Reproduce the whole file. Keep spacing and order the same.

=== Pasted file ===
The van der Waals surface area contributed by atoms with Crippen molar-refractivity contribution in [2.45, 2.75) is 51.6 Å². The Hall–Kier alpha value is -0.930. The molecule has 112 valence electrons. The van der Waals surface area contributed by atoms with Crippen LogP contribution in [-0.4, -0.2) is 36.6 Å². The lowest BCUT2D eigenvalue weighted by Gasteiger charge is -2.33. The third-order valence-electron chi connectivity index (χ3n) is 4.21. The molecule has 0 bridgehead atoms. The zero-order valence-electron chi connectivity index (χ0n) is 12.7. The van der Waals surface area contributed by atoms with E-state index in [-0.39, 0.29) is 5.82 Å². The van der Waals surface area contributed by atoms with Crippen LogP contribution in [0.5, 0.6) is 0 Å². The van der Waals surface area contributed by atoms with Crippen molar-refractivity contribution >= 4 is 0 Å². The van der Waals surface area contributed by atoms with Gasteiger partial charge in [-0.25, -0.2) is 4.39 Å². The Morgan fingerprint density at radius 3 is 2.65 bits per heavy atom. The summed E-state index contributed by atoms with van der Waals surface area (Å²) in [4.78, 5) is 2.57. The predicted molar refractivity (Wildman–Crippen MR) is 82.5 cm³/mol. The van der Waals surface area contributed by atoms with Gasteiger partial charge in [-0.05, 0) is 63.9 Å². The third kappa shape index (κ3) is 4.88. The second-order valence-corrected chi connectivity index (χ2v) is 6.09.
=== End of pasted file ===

The van der Waals surface area contributed by atoms with Crippen molar-refractivity contribution in [2.45, 2.75) is 51.6 Å². The Hall–Kier alpha value is -0.930. The molecule has 112 valence electrons. The van der Waals surface area contributed by atoms with Crippen LogP contribution in [-0.4, -0.2) is 36.6 Å². The lowest BCUT2D eigenvalue weighted by Gasteiger charge is -2.33. The third-order valence-electron chi connectivity index (χ3n) is 4.21. The molecule has 0 bridgehead atoms. The zero-order valence-electron chi connectivity index (χ0n) is 12.7. The van der Waals surface area contributed by atoms with E-state index in [-0.39, 0.29) is 5.82 Å². The van der Waals surface area contributed by atoms with Crippen LogP contribution in [0.5, 0.6) is 0 Å². The van der Waals surface area contributed by atoms with Crippen molar-refractivity contribution >= 4 is 0 Å². The van der Waals surface area contributed by atoms with Gasteiger partial charge in [-0.25, -0.2) is 4.39 Å². The Morgan fingerprint density at radius 3 is 2.65 bits per heavy atom. The summed E-state index contributed by atoms with van der Waals surface area (Å²) in [4.78, 5) is 2.57. The predicted molar refractivity (Wildman–Crippen MR) is 82.5 cm³/mol. The van der Waals surface area contributed by atoms with Gasteiger partial charge in [-0.05, 0) is 63.9 Å². The third kappa shape index (κ3) is 4.88. The second-order valence-corrected chi connectivity index (χ2v) is 6.09.